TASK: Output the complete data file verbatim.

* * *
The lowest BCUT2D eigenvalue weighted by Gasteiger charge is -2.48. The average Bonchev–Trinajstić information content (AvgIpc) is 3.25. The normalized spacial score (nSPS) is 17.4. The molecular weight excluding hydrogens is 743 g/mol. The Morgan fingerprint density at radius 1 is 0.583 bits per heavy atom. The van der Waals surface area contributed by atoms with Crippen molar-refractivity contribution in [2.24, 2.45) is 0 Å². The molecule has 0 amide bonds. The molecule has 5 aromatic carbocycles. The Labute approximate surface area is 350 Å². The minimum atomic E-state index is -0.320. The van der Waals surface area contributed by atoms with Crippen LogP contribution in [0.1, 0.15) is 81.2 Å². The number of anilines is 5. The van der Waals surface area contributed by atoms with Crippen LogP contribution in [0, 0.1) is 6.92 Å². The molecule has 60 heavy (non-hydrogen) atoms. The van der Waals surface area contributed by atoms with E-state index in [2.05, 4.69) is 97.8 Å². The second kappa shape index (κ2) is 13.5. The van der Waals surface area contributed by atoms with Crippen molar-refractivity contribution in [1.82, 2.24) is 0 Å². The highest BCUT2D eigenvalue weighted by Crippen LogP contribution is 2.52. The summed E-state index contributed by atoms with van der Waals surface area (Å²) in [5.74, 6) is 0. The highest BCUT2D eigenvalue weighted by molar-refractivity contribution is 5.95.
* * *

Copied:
The lowest BCUT2D eigenvalue weighted by Gasteiger charge is -2.48. The average Bonchev–Trinajstić information content (AvgIpc) is 3.25. The normalized spacial score (nSPS) is 17.4. The molecular weight excluding hydrogens is 743 g/mol. The Morgan fingerprint density at radius 1 is 0.583 bits per heavy atom. The van der Waals surface area contributed by atoms with Crippen molar-refractivity contribution in [2.24, 2.45) is 0 Å². The molecule has 0 amide bonds. The molecule has 5 aromatic carbocycles. The Labute approximate surface area is 350 Å². The minimum atomic E-state index is -0.320. The van der Waals surface area contributed by atoms with Crippen LogP contribution in [0.1, 0.15) is 81.2 Å². The number of anilines is 5. The van der Waals surface area contributed by atoms with Crippen LogP contribution in [0, 0.1) is 6.92 Å². The molecule has 60 heavy (non-hydrogen) atoms. The van der Waals surface area contributed by atoms with E-state index in [2.05, 4.69) is 97.8 Å². The second kappa shape index (κ2) is 13.5. The van der Waals surface area contributed by atoms with Crippen molar-refractivity contribution in [1.82, 2.24) is 0 Å². The highest BCUT2D eigenvalue weighted by Crippen LogP contribution is 2.52. The summed E-state index contributed by atoms with van der Waals surface area (Å²) in [5.74, 6) is 0. The highest BCUT2D eigenvalue weighted by molar-refractivity contribution is 5.95.